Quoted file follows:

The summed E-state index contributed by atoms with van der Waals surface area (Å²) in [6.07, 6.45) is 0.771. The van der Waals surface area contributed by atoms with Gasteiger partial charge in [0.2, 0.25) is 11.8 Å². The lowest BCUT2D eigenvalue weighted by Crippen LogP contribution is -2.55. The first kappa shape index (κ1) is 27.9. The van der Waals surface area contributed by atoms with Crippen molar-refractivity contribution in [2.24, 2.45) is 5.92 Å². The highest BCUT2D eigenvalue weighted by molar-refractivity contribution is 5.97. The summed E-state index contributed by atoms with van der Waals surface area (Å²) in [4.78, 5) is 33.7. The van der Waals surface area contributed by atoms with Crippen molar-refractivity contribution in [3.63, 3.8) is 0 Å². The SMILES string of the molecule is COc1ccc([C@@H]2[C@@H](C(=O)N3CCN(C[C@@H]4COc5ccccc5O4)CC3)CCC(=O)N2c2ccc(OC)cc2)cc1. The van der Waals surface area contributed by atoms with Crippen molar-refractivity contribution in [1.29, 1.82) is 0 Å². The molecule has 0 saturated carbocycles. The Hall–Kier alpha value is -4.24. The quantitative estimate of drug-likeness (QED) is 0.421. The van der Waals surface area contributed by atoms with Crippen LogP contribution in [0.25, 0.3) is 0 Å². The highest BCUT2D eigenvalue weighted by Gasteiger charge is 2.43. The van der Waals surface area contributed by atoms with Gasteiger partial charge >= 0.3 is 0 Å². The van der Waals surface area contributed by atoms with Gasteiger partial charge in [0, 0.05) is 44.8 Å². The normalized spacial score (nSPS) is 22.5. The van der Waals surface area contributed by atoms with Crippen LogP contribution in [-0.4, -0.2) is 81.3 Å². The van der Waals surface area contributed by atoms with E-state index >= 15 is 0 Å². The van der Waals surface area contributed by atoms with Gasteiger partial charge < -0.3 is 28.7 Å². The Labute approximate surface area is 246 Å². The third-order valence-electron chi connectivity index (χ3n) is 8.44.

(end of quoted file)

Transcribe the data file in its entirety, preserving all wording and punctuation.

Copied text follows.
The summed E-state index contributed by atoms with van der Waals surface area (Å²) in [6.07, 6.45) is 0.771. The van der Waals surface area contributed by atoms with Gasteiger partial charge in [0.2, 0.25) is 11.8 Å². The lowest BCUT2D eigenvalue weighted by Crippen LogP contribution is -2.55. The first kappa shape index (κ1) is 27.9. The van der Waals surface area contributed by atoms with Crippen molar-refractivity contribution in [2.24, 2.45) is 5.92 Å². The highest BCUT2D eigenvalue weighted by molar-refractivity contribution is 5.97. The summed E-state index contributed by atoms with van der Waals surface area (Å²) in [4.78, 5) is 33.7. The van der Waals surface area contributed by atoms with Crippen molar-refractivity contribution in [3.63, 3.8) is 0 Å². The SMILES string of the molecule is COc1ccc([C@@H]2[C@@H](C(=O)N3CCN(C[C@@H]4COc5ccccc5O4)CC3)CCC(=O)N2c2ccc(OC)cc2)cc1. The van der Waals surface area contributed by atoms with Crippen molar-refractivity contribution in [1.29, 1.82) is 0 Å². The molecule has 0 saturated carbocycles. The Hall–Kier alpha value is -4.24. The quantitative estimate of drug-likeness (QED) is 0.421. The van der Waals surface area contributed by atoms with Crippen LogP contribution in [0.25, 0.3) is 0 Å². The highest BCUT2D eigenvalue weighted by Gasteiger charge is 2.43. The van der Waals surface area contributed by atoms with Gasteiger partial charge >= 0.3 is 0 Å². The van der Waals surface area contributed by atoms with Gasteiger partial charge in [0, 0.05) is 44.8 Å². The normalized spacial score (nSPS) is 22.5. The van der Waals surface area contributed by atoms with Crippen LogP contribution in [-0.4, -0.2) is 81.3 Å². The van der Waals surface area contributed by atoms with E-state index >= 15 is 0 Å². The van der Waals surface area contributed by atoms with Gasteiger partial charge < -0.3 is 28.7 Å². The Labute approximate surface area is 246 Å². The third-order valence-electron chi connectivity index (χ3n) is 8.44.